October 13, 2022

CSB Report Highlights Corrosion Concerns in Refineries' HF Alkylation Units

The corrosion and rupture of a piping component caused a massive fire and explosions at a refinery in June 2019 in Philadelphia, Pennsylvania, according to a final report published on Tuesday by the U.S. Chemical Safety and Hazard Investigation Board. CSB’s investigation found that when the corroded pipe elbow ruptured, process fluid was released into the refinery’s alkylation unit. The release included propane and more than 5,000 pounds of hydrofluoric acid, or HF. The leak formed a large vapor cloud comprising propane, HF, and other hydrocarbons that ignited minutes later to cause the fire, which in turn caused three explosions. The largest explosion occurred when a vessel containing butylene, isobutane, and butane ruptured, launching a 38,000-pound fragment off-site and across a nearby river. Two other fragments weighing approximately 23,000 pounds and 15,500 pounds landed within the refinery.

CSB’s report notes that the steel pipe elbow that ruptured was susceptible to corrosion from HF in the process fluid due to its high concentrations of nickel and copper. The pipe elbow had corroded faster than adjacent piping components, which contained lower concentrations of nickel and copper.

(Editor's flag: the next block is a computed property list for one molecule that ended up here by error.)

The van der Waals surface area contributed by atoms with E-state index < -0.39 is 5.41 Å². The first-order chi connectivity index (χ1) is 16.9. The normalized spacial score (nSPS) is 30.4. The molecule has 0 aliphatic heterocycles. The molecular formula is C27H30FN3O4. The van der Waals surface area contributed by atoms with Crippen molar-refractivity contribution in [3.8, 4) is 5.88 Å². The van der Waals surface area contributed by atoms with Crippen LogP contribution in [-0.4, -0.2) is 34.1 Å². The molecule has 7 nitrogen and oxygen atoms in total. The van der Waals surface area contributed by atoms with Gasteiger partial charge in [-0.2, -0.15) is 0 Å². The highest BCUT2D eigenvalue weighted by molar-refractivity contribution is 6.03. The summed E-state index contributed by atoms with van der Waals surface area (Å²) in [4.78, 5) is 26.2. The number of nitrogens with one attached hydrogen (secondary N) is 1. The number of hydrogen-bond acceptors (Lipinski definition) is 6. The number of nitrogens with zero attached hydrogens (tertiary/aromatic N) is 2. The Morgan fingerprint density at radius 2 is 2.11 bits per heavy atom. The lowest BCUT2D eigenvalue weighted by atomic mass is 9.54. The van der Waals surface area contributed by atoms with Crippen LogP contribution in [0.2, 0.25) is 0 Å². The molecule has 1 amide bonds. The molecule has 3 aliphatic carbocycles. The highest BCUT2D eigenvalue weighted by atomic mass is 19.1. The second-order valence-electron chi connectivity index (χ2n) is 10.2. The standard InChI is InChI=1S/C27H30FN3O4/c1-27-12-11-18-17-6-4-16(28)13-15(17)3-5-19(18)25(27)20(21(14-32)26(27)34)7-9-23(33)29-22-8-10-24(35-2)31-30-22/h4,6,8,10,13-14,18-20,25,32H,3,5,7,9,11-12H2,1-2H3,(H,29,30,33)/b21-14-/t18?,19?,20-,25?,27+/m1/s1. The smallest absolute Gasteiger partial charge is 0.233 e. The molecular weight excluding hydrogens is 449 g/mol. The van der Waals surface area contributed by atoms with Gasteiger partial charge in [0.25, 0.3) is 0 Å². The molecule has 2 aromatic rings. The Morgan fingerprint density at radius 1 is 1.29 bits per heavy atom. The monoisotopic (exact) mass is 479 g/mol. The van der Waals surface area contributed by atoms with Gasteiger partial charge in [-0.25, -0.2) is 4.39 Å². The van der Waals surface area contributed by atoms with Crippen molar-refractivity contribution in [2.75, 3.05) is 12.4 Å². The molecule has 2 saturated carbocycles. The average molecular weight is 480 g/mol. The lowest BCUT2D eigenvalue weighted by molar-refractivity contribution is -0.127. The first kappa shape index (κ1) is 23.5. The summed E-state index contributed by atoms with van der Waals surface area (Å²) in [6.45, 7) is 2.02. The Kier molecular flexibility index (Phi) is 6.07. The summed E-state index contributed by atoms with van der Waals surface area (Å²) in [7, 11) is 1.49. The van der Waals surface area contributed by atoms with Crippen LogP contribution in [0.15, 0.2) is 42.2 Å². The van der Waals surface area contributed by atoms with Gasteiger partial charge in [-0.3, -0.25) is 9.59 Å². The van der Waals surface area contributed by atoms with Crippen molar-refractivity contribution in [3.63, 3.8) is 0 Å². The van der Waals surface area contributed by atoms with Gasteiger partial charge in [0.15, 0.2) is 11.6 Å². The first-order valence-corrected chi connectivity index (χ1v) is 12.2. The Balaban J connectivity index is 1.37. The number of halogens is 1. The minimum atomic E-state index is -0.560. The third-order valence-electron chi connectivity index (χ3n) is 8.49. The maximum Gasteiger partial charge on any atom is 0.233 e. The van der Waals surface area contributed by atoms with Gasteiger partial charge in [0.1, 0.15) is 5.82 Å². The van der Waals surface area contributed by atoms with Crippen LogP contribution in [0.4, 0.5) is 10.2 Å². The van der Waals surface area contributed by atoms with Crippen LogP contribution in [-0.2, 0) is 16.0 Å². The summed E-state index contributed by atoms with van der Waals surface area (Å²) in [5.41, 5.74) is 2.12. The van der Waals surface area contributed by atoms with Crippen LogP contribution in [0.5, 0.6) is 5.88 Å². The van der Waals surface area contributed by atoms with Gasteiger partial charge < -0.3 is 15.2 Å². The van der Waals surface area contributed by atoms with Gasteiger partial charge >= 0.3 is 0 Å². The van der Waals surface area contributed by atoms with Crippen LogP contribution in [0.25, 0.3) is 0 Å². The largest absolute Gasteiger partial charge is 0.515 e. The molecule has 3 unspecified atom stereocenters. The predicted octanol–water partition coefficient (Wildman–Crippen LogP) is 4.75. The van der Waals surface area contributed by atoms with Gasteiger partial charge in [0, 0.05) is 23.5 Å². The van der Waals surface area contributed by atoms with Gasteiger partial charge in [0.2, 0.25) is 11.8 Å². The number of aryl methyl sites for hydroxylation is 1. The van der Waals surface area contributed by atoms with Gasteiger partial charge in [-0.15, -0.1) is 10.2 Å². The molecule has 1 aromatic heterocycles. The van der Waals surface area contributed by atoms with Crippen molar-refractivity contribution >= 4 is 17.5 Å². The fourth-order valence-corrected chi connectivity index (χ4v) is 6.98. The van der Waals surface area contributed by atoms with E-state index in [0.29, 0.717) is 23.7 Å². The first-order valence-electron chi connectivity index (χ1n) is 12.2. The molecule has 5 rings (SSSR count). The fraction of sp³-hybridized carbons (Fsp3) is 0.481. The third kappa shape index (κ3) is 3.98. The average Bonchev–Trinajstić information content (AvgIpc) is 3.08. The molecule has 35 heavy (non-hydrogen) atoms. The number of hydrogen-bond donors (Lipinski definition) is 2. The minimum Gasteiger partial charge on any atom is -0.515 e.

“Carbon steel with high nickel and copper content is known within the industry to corrode faster from contact with HF than carbon steel with lower nickel and copper content,” the report states. However, “[at] the time of the incident, published industry standards and recommended practices did not require refineries to conduct 100% component inspection of carbon steel piping in HF service to identify any piping components corroding and thinning faster than others.”

Following the incident, the American Petroleum Institute’s recommended practice for the safe operation of HF alkylation unites was revised to include a new requirement for refiners to inspect all carbon steel piping components and welds in HF alkylation corrosion zones. CSB anticipates that this revision “should help prevent future failures of steel piping with high nickel and copper content in HF alkylation units.”

Other issues that contributed to the refinery incident in Philadelphia included a lack of remotely operated emergency isolation valves to isolate large hydrocarbon sources and the failure of safeguards in the HF alkylation unit. According to CSB, elements of the refinery’s water spray HF mitigation system were damaged during the incident, which meant the water pumps could not be remotely activated to suppress released HF. The agency found that it took 40 minutes for a worker to manually turn on a water pump from the time the release began.

Following its investigation, CSB is recommending that EPA develop a program to prioritize and emphasize inspections of refineries’ HF alkylation units. CSB also recommends that EPA initiate prioritization under the Toxic Substances Control Act to evaluate whether HF is a high priority substance for risk evaluation, and that ASTM International incorporate supplementary requirements for piping used in HF service into its standard for carbon and alloy steel pipe fittings.

CSB’s report on the 2019 incident can be downloaded as a PDF. Further details are available in an agency press release.